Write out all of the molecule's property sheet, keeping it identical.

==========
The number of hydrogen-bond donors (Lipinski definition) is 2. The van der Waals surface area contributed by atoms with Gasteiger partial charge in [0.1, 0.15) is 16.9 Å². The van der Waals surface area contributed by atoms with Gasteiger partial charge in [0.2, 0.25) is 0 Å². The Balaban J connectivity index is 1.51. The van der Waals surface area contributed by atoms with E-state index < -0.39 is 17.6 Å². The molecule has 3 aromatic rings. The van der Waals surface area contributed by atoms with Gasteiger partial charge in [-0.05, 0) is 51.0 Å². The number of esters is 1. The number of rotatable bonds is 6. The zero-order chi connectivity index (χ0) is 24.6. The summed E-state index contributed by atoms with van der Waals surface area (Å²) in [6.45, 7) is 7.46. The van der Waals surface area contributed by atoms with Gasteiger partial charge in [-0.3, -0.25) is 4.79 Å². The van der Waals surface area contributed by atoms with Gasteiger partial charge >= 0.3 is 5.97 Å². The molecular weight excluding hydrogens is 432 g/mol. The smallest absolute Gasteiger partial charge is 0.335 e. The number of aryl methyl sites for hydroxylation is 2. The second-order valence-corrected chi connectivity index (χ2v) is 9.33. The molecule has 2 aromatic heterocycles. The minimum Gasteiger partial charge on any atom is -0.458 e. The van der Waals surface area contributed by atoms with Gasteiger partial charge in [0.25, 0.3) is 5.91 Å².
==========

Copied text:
The number of hydrogen-bond donors (Lipinski definition) is 2. The van der Waals surface area contributed by atoms with Gasteiger partial charge in [0.1, 0.15) is 16.9 Å². The van der Waals surface area contributed by atoms with Gasteiger partial charge in [0.2, 0.25) is 0 Å². The Balaban J connectivity index is 1.51. The van der Waals surface area contributed by atoms with E-state index < -0.39 is 17.6 Å². The molecule has 3 aromatic rings. The van der Waals surface area contributed by atoms with Gasteiger partial charge in [-0.05, 0) is 51.0 Å². The number of esters is 1. The number of rotatable bonds is 6. The zero-order chi connectivity index (χ0) is 24.6. The summed E-state index contributed by atoms with van der Waals surface area (Å²) in [6.45, 7) is 7.46. The van der Waals surface area contributed by atoms with Gasteiger partial charge in [-0.3, -0.25) is 4.79 Å². The van der Waals surface area contributed by atoms with Gasteiger partial charge >= 0.3 is 5.97 Å². The molecular weight excluding hydrogens is 432 g/mol. The smallest absolute Gasteiger partial charge is 0.335 e. The number of aryl methyl sites for hydroxylation is 2. The second-order valence-corrected chi connectivity index (χ2v) is 9.33. The molecule has 2 aromatic heterocycles. The minimum Gasteiger partial charge on any atom is -0.458 e. The van der Waals surface area contributed by atoms with Gasteiger partial charge in [0.25, 0.3) is 5.91 Å².